A pyranometer is a type of actinometer used to measure broadband solar irradiance on a planar surface and is a sensor that is designed to measure the solar radiation flux density (W/m2) from a field of view of 180 degrees. The name pyranometer stems from Greek, "pyr - πῦρ" meaning "fire" and "ano - ἄνω" meaning "above, sky".
A typical pyranometer does not require any power to operate.
The solar radiation spectrum extends approximately from 300 to 2,800 nm. Pyranometers usually cover that spectrum with a spectral sensitivity that is as “flat” as possible.
To make a measurement of irradiance, it is required by definition that the response to “beam” radiation varies with the cosine of the angle of incidence, so that there will be a full response when the solar radiation hits the sensor perpendicularly (normal to the surface, sun at zenith, 0 degrees angle of incidence), zero response when the sun is at the horizon (90 degrees angle of incidence, 90 degrees zenith angle), and 0.5 at 60 degrees angle of incidence. It follows that a pyranometer should have a so-called “directional response” or “cosine response” that is close to the ideal cosine characteristic.
Design of pyranometers
In order to attain the proper directional and spectral characteristics, a pyranometer’s main components are:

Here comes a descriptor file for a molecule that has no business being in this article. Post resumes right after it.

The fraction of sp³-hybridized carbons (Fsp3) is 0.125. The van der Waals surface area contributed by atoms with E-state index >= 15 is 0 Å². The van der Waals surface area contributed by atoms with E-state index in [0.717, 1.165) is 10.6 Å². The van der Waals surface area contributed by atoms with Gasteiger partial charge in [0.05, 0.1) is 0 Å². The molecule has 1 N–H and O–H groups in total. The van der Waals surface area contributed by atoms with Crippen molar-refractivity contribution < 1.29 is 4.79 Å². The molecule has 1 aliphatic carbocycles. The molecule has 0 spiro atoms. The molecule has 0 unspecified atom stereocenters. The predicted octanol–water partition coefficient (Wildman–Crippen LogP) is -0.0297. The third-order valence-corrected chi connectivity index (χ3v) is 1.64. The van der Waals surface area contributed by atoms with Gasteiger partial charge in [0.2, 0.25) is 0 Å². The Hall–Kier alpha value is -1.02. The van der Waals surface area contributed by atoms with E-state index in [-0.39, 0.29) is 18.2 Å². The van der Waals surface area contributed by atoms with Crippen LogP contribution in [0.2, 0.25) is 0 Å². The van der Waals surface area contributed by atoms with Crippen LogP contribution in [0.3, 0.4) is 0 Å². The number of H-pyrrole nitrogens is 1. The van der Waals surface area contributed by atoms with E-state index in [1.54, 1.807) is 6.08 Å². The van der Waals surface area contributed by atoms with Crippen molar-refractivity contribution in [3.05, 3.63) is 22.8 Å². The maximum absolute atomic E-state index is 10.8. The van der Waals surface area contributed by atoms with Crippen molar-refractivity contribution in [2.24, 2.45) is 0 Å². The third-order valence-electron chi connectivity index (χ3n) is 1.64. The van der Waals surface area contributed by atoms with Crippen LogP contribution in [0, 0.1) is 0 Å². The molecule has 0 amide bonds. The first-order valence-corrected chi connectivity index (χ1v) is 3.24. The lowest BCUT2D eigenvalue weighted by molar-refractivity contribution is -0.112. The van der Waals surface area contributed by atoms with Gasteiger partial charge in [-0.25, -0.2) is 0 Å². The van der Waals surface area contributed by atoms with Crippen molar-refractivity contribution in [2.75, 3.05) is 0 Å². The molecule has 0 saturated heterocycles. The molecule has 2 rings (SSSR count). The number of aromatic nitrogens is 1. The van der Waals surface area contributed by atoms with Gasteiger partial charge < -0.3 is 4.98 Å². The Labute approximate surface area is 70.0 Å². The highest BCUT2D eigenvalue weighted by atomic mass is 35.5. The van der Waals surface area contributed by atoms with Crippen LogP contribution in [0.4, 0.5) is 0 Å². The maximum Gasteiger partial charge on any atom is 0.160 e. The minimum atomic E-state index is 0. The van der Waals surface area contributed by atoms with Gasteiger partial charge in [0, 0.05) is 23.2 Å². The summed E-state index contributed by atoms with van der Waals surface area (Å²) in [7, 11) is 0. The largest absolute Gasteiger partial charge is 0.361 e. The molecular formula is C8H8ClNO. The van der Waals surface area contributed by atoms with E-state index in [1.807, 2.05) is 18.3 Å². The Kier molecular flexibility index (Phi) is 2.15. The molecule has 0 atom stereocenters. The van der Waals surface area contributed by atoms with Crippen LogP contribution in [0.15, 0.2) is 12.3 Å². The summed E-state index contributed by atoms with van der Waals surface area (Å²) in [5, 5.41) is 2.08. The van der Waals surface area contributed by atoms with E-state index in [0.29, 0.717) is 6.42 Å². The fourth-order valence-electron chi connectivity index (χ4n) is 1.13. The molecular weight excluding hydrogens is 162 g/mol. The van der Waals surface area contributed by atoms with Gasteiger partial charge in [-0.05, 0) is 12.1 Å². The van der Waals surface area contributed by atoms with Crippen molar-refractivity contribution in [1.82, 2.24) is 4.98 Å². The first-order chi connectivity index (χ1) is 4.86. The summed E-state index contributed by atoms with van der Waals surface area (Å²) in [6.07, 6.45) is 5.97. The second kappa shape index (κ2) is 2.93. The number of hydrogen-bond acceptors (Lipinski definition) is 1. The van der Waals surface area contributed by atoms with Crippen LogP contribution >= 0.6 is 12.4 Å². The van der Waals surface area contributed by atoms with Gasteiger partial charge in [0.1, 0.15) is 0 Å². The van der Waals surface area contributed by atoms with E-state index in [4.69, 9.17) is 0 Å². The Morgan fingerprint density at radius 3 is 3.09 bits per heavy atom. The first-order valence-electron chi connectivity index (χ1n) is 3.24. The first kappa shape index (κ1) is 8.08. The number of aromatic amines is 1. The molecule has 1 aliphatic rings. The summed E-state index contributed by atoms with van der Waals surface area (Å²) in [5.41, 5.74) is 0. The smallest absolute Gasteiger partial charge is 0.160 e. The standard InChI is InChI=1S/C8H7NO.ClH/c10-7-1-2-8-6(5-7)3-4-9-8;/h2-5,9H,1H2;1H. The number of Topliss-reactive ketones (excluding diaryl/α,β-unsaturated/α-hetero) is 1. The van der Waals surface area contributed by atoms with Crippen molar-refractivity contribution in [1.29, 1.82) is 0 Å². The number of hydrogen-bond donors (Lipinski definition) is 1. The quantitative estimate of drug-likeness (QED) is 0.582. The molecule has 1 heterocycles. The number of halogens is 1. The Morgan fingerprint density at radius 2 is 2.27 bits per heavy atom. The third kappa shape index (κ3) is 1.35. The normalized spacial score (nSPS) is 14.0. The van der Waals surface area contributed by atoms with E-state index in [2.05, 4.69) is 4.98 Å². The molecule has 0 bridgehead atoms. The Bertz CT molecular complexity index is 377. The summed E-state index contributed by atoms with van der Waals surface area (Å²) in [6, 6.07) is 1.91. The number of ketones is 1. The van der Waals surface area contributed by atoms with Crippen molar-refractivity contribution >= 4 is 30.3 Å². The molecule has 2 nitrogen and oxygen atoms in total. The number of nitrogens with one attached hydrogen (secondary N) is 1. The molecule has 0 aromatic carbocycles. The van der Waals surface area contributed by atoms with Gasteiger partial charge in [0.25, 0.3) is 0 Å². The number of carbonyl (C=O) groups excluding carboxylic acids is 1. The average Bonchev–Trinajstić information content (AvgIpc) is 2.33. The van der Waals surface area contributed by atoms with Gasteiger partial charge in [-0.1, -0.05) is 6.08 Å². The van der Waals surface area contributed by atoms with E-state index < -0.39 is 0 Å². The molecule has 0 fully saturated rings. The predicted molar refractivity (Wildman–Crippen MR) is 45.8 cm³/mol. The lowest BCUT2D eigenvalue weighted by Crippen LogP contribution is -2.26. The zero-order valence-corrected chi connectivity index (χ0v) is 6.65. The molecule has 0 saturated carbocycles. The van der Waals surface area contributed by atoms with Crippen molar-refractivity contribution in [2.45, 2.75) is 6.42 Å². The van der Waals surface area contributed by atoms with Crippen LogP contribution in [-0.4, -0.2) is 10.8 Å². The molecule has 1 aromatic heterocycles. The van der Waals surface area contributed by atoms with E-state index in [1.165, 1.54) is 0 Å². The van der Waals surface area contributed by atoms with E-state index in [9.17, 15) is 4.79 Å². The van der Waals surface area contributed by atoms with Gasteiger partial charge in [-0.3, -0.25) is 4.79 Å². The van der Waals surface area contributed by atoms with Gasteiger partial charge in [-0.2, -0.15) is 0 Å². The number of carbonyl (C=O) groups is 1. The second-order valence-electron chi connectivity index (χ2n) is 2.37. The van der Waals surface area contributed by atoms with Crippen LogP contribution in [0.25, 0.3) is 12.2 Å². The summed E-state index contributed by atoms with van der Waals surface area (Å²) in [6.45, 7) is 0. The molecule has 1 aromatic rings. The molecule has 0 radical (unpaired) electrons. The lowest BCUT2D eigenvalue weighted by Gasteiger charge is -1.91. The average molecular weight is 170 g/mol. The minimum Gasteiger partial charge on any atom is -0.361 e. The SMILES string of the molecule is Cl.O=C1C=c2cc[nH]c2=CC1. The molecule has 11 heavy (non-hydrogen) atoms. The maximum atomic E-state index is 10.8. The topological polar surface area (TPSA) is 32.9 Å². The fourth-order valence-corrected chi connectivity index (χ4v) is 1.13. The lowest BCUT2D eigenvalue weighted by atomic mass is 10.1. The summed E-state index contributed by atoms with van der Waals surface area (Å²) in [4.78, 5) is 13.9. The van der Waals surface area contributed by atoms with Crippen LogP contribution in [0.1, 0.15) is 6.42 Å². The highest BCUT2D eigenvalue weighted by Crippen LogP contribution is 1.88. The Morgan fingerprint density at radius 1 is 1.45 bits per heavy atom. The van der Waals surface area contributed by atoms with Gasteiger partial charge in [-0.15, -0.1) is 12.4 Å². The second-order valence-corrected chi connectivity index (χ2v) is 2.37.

- A thermopile sensor with a black coating. This sensor absorbs all solar radiation, has a flat spectrum covering the 300 to 50,000 nanometer range, and has a near-perfect cosine response.
- A glass dome. This dome limits the spectral response from 300 to 2,800 nanometers (cutting off the part above 2,800 nm), while preserving the 180 degrees field of view. Another function of the dome is that it shields the thermopile sensor from convection.
The black coating on the thermopile sensor absorbs the solar radiation. This radiation is converted to heat. The heat flows through the sensor to the pyranometer housing. The thermopile sensor generates a voltage output signal that is proportional to the solar radiation.
Pyranometers are frequently used in meteorology, climatology, solar energy studies and building physics. They can be seen in many meteorological stations (typically installed horizontally) and next to solar panels (typically mounted with the sensor surface in the plane of the panel).
Pyranometers are standardized according to the ISO 9060 standard, that is also adopted by the World Meteorological Organization (WMO). This standard discriminates three classes. The best is (confusingly) called "secondary standard" (that is, it has been calibrated by direct comparison with the single Primary Standard instrument), the second best "first class" and the last one "second class."
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